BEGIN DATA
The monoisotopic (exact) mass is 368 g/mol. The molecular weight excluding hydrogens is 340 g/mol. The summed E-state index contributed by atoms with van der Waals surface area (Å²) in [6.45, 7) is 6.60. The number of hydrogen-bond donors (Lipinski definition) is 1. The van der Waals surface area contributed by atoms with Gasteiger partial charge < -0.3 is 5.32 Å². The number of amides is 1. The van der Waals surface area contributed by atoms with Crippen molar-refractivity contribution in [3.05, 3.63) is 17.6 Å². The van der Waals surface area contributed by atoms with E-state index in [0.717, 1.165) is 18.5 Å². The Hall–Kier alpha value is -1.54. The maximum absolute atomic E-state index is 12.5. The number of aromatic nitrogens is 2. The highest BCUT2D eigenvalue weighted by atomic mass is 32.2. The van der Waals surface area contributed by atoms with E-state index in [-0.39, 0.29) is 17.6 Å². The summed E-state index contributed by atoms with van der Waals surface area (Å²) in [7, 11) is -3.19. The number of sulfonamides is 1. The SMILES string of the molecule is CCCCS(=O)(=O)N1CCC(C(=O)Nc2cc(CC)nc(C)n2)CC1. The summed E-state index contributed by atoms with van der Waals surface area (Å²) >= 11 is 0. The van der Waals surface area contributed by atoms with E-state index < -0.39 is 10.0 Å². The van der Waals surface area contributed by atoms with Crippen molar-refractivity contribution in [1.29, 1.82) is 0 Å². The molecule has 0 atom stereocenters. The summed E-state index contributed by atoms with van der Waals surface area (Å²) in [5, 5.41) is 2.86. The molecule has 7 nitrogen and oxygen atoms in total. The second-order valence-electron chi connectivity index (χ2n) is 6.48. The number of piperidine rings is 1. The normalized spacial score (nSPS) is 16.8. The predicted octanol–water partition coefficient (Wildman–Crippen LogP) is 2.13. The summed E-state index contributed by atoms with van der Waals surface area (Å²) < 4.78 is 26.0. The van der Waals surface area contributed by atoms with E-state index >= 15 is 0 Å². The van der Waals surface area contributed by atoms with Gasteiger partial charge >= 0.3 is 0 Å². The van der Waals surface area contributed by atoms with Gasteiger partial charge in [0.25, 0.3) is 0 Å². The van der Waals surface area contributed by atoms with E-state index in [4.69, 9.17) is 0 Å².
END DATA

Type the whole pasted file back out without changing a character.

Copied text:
The monoisotopic (exact) mass is 368 g/mol. The molecular weight excluding hydrogens is 340 g/mol. The summed E-state index contributed by atoms with van der Waals surface area (Å²) in [6.45, 7) is 6.60. The number of hydrogen-bond donors (Lipinski definition) is 1. The van der Waals surface area contributed by atoms with Gasteiger partial charge < -0.3 is 5.32 Å². The number of amides is 1. The van der Waals surface area contributed by atoms with Crippen molar-refractivity contribution in [3.05, 3.63) is 17.6 Å². The van der Waals surface area contributed by atoms with E-state index in [0.717, 1.165) is 18.5 Å². The Hall–Kier alpha value is -1.54. The maximum absolute atomic E-state index is 12.5. The number of aromatic nitrogens is 2. The highest BCUT2D eigenvalue weighted by atomic mass is 32.2. The van der Waals surface area contributed by atoms with E-state index in [-0.39, 0.29) is 17.6 Å². The summed E-state index contributed by atoms with van der Waals surface area (Å²) in [7, 11) is -3.19. The number of sulfonamides is 1. The SMILES string of the molecule is CCCCS(=O)(=O)N1CCC(C(=O)Nc2cc(CC)nc(C)n2)CC1. The summed E-state index contributed by atoms with van der Waals surface area (Å²) >= 11 is 0. The van der Waals surface area contributed by atoms with E-state index < -0.39 is 10.0 Å². The van der Waals surface area contributed by atoms with Crippen molar-refractivity contribution in [1.29, 1.82) is 0 Å². The molecule has 0 atom stereocenters. The summed E-state index contributed by atoms with van der Waals surface area (Å²) in [5, 5.41) is 2.86. The molecule has 7 nitrogen and oxygen atoms in total. The second-order valence-electron chi connectivity index (χ2n) is 6.48. The number of piperidine rings is 1. The normalized spacial score (nSPS) is 16.8. The predicted octanol–water partition coefficient (Wildman–Crippen LogP) is 2.13. The summed E-state index contributed by atoms with van der Waals surface area (Å²) < 4.78 is 26.0. The van der Waals surface area contributed by atoms with E-state index >= 15 is 0 Å². The van der Waals surface area contributed by atoms with Gasteiger partial charge >= 0.3 is 0 Å². The van der Waals surface area contributed by atoms with Gasteiger partial charge in [0.25, 0.3) is 0 Å². The van der Waals surface area contributed by atoms with E-state index in [4.69, 9.17) is 0 Å².